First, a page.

man in office jumping for joy'Yay, I have enough saved for retirement!' said no one nowadays.But wait — some do think that. (Photo: Shutterstock)

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Although 44 percent of Americans overall who participate in acompany-sponsored retirement plan think they'llbe comfortable in retirement as long as they keep an eye on theirspending, a new study says that they're being overlyoptimistic.

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The 2019 Defined Contribution Survey from Natixisfinds that even though these optimists aren't in the majority,they're also probably wrong.

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Boomer respondents to the survey, it says, started saving forretirement at an average age of 32, and say they'll need to come upwith a total of $1,018,488 to fund their retirement.

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But here's the hitch: they've only hit about 30 percent of theirgoal, having saved an average of $306,703.

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But they still expect to retire at age 69, despite havingalready hit an average age of 64. To hit the total they think theyneed, they'll have to come up with a yearly savings total betweennow and then of about $142,357.

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Yet 48 percent of boomers think they'll be comfortable inretirement as long as they're careful with their spending, and 21percent believe they will have enough saved to lead the life theydesire.

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Among the more realistic boomers, 22 percent say they'llstruggle to have enough and 10 percent don't think they will everbe able to retire.

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Then there are the GenXers, who started saving at an average ageof 29. For some reason they think they'll need less thanboomers—just $980,466 on average—but have only hit 17 percent oftheir goal, with an average saved of just $166,328.

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That's especially since 66 percent of those who participate in acompany-sponsored defined contribution plan say that in addition towhat they're saving at work, Social Security will be their primarysource of funding for income in retirement—yet 42 percent of planparticipants don't believe the benefits will still be availablewhen they retire.

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They too have an optimistic view of their retirementage—expecting to leave the job at age 64—and are an average of 45presently. To meet their goal—lower than boomers, but stillhefty—they'll have to come up with $42,849 a year till they hitthat magic age.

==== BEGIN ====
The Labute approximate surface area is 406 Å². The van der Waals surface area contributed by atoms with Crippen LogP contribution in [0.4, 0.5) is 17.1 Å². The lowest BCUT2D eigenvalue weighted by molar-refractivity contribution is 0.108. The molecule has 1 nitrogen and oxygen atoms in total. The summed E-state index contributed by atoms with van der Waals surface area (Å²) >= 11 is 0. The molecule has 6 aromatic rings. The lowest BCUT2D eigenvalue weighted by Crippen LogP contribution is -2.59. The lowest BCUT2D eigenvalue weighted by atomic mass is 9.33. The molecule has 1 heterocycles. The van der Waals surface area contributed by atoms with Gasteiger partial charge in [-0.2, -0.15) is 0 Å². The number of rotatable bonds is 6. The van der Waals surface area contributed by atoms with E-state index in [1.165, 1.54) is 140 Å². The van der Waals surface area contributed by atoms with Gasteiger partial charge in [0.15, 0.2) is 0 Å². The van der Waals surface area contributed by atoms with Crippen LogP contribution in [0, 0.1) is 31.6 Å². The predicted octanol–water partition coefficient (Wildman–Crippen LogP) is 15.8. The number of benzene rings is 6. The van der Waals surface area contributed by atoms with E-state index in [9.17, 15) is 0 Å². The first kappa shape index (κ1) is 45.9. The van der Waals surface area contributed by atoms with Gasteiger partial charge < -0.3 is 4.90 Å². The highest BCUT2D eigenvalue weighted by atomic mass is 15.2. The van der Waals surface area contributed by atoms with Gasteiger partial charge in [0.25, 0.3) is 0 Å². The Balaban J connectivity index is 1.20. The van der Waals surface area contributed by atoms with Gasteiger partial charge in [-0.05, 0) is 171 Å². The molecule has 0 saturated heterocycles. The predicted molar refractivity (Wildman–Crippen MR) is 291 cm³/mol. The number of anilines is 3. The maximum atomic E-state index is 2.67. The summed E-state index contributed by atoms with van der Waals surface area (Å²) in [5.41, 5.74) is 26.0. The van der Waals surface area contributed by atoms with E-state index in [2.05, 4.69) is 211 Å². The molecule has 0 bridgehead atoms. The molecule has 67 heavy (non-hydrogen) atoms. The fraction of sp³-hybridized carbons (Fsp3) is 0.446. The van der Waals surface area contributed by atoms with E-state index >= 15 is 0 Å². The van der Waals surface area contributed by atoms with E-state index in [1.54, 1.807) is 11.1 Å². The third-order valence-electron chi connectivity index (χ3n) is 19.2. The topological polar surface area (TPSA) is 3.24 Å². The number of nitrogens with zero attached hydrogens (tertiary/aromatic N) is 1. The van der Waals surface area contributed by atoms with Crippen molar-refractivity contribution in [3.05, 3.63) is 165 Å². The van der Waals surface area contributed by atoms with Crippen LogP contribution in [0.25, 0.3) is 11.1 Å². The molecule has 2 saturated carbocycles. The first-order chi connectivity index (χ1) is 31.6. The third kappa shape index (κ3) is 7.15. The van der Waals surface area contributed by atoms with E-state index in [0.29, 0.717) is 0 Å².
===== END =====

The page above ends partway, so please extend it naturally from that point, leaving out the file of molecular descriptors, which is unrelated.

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Still, 37 percent of Gen X members think they'll have a comfyretirement if they keep a close eye on the purse strings, while 18percent think they'll have enough saved to have the life theydesire in retirement.

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But 23 percent of their more realistic peers say they'llstruggle to have enough, while 23 percent don't think they'll everbe able to retire.

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What's holding all these folks back from saving more? Plenty,says the survey:

  • 65 percent cite daily living expenses
  • general debt,  43 percent
  • housing costs,  43 percent
  • health care costs,  32 percent

Then, of course, there are the 25 percent who are thegrasshoppers of the bunch, rather than the ants, who say they'drather spend money to enjoy life now.

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For millennials, these are the savings obstacles peoplecite:

  • daily expenses, 61 percent
  • general debt, 47 percent
  • housing costs, 40 percent
  • education costs and student loans, 28 percent
  • health care costs, 24 percent

And then there are the 27 percent who are, voluntarily or not,self-saboteurs, who have taken a withdrawal from their company DCplan. Life has caught up with these folks in the form of the needto pay down debt (38 percent); health care expenses (25 percent);purchase of a home (22 percent); loss of a job (17 percent); amedical emergency (15 percent); home repairs/maintenance (12percent); a major expense like a vacation or wedding (12 percent);and college tuition (10 percent).

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READ MORE:

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Gulf in retirement preparedness mirrors gulf inbehaviors

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Race, ethnicity play huge role in retirementpreparedness

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5 retirement preparedness numbers foremployers

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Marlene Satter

Marlene Y. Satter has worked in and written about the financial industry for decades.